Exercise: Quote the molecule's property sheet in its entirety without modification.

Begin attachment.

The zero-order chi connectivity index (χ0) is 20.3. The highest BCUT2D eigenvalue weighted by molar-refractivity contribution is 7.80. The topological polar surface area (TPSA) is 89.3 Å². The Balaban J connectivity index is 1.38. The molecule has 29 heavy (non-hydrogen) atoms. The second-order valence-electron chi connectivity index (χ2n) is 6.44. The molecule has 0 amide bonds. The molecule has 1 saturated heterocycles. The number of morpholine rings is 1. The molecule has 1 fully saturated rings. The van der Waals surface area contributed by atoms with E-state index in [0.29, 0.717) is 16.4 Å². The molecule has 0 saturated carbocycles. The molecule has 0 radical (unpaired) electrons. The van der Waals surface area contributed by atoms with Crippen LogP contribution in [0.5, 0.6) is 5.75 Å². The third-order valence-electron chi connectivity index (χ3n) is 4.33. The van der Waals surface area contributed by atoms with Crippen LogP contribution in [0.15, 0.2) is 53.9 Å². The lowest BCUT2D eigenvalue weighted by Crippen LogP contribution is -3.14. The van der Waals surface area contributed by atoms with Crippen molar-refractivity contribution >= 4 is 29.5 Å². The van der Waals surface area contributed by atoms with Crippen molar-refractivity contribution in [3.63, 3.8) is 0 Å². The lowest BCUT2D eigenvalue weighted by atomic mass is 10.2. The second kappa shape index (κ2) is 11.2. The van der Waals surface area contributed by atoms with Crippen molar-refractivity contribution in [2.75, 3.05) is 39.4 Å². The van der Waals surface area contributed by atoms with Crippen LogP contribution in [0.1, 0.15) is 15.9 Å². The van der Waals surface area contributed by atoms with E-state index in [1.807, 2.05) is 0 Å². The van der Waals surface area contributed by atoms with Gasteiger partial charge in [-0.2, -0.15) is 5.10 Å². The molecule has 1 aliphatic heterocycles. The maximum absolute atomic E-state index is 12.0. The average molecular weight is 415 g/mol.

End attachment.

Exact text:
The zero-order chi connectivity index (χ0) is 20.3. The highest BCUT2D eigenvalue weighted by molar-refractivity contribution is 7.80. The topological polar surface area (TPSA) is 89.3 Å². The Balaban J connectivity index is 1.38. The molecule has 29 heavy (non-hydrogen) atoms. The second-order valence-electron chi connectivity index (χ2n) is 6.44. The molecule has 0 amide bonds. The molecule has 1 saturated heterocycles. The number of morpholine rings is 1. The molecule has 1 fully saturated rings. The van der Waals surface area contributed by atoms with E-state index in [0.29, 0.717) is 16.4 Å². The molecule has 0 saturated carbocycles. The molecule has 0 radical (unpaired) electrons. The van der Waals surface area contributed by atoms with Crippen LogP contribution in [0.5, 0.6) is 5.75 Å². The third-order valence-electron chi connectivity index (χ3n) is 4.33. The van der Waals surface area contributed by atoms with Crippen LogP contribution in [0.15, 0.2) is 53.9 Å². The lowest BCUT2D eigenvalue weighted by Crippen LogP contribution is -3.14. The van der Waals surface area contributed by atoms with Crippen molar-refractivity contribution >= 4 is 29.5 Å². The van der Waals surface area contributed by atoms with Crippen molar-refractivity contribution in [3.63, 3.8) is 0 Å². The lowest BCUT2D eigenvalue weighted by atomic mass is 10.2. The second kappa shape index (κ2) is 11.2. The van der Waals surface area contributed by atoms with Crippen molar-refractivity contribution in [2.75, 3.05) is 39.4 Å². The van der Waals surface area contributed by atoms with Crippen LogP contribution in [0.1, 0.15) is 15.9 Å². The van der Waals surface area contributed by atoms with E-state index in [1.807, 2.05) is 0 Å². The van der Waals surface area contributed by atoms with Gasteiger partial charge in [-0.2, -0.15) is 5.10 Å². The molecule has 1 aliphatic heterocycles. The maximum absolute atomic E-state index is 12.0. The average molecular weight is 415 g/mol.